Monday, September 10, 2007

Some Civics Lesson…Drug Testing Teachers Too?

In a glaring violation of fundamental rights to personal privacy, Hawaii roles out a new plan to randomly drug test all teachers.

The Hawaii State Teachers Association has ratified a new contract that will require its members to undergo random drug and alcohol testing--a requirement unusual for public school teachers--as the price for receiving a 4 percent salary increase each year over the next two years…...

Greg Knudsen, a spokesman for the 181,000-student statewide district, said that even though the department was already working with the union to develop a "reasonable suspicion" drug testing policy, that doesn't imply that officials think drug abuse is a widespread problem among teachers.

"The department didn't initiate it," he said about the random testing proposal.

Education Week May 9, 2007


If the Department of Education didn’t initiate the testing scheme, then who did? It was Hawaii governor Linda Lingle, who pressed for the testing as a part of the new contract the union was negotiating. Claiming there was a crisis of teacher drug abuse because six public education employees were arrested during the 2006-2007 school year, the Governor made it very clear that without a drug testing provision in the contract there would be no pay raise. It’s a disturbing, though classic, attempt to look ‘tough on drugs’.

…..Talks opened in June 2006, but there was no movement until April when Gov. Linda Lingle's administration delivered an offer of raises and the nonnegotiable mandate of random drug testing for teachers.

"The thing was it was put down as a take it or leave it. There was no negotiation on the governor's part. It was kind of shoved down our throats," Wurst said. "I was livid about that. To me it wasn't negotiation. It was really, really disappointing."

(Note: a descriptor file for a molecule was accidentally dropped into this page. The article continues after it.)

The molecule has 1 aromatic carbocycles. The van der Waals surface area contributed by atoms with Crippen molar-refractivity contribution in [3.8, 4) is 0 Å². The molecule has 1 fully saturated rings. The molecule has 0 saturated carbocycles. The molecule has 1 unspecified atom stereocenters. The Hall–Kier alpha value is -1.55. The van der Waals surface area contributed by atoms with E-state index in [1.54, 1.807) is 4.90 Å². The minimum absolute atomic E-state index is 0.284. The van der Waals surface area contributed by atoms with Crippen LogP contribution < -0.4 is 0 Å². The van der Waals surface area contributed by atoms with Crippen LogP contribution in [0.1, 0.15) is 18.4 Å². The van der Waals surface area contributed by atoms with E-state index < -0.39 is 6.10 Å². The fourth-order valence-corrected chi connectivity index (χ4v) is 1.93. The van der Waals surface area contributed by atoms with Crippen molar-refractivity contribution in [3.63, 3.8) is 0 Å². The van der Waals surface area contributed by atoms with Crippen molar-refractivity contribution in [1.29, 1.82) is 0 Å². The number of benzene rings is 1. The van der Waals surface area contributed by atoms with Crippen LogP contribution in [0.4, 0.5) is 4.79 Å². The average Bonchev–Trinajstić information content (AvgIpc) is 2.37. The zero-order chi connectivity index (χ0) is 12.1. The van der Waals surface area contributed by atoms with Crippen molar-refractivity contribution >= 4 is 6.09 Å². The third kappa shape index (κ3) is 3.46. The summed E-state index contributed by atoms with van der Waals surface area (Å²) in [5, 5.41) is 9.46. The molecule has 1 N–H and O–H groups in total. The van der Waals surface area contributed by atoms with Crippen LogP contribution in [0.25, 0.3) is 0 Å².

The Maui News, May 3, 2007


The pay raise will bring teachers up to just above $43,000 a year. I don’t know if you’ve ever been to Hawaii, but it’s quite expensive to live there, and people shouldn’t have to sign away their most basic of constitutional rights to make a living wage. With tests around $45 a person, Hawaii is looking at almost $600,000 on what is basically a test for marijuana use. In essence the system is geared to test for teachers who used marijuana over summer vacation, but not who used meth over the weekend.

Some might argue that outside of the expense, the possible trampling of civil rights, and the political pandering, if the tests can help stop drug abuse than it’s worth it. Unfortunately they’ve never been proven to work. Let me state that again. THEY’VE NEVER BEEN PROVEN TO WORK!!! That’s right folks, even the National Academy of Sciences has said that, “Despite beliefs to the contrary, the preventative effects of drug-testing programs have never been adequately demonstrated.” (Under the Influence? Drugs and the American Work Force, 1994)

What can we do to stop this cheap political trick that threatens to undermine the rights of 13,000 teachers? The ACLU is currently recruiting teachers in Hawaii to join a legal challenge aimed at ending this unconstitutional practice. You can learn more at . Pass the word on to any teachers you know, or anyone who lives in Hawaii. Teachers can also call toll-free at (888) 9Join-Us or send an email to

I’m reminded of Ben Franklin’s quote, “Those who would give up essential liberty to purchase a little temporary safety deserve neither liberty nor safety.” Suspicionless drug testing takes away our liberties, and does absolutely nothing to improve the safety of Hawaiian students. Shame on you, Governor Lingle.

P.S. I’m really hoping that this is just some elaborate lesson designed to get students thinking about what protections the Constitution affords every American.

1 comment:

JT Barrie said...

The problem is always in false positives. When you test higher income people the harm done by a false positive is huge. When you test applicants for entry level minimum wage jobs it's just another excuse to not interview the glut of applicants that you don't have time to interview anyway. You aren't even required to notify those who don't get interviews.
Screening out users of "dangerous drugs" by drug testing is so bogus. It doesn't measure level of impairment. When it comes to drug addicts they neglect family and friends first; they don't screw up their source of income to pay for their addiction. Addicts make the best [short term at least - until they crash] employees. They cheerfully work extra hours and take on more work for more money. They don't have a life outside of drug abuse and work.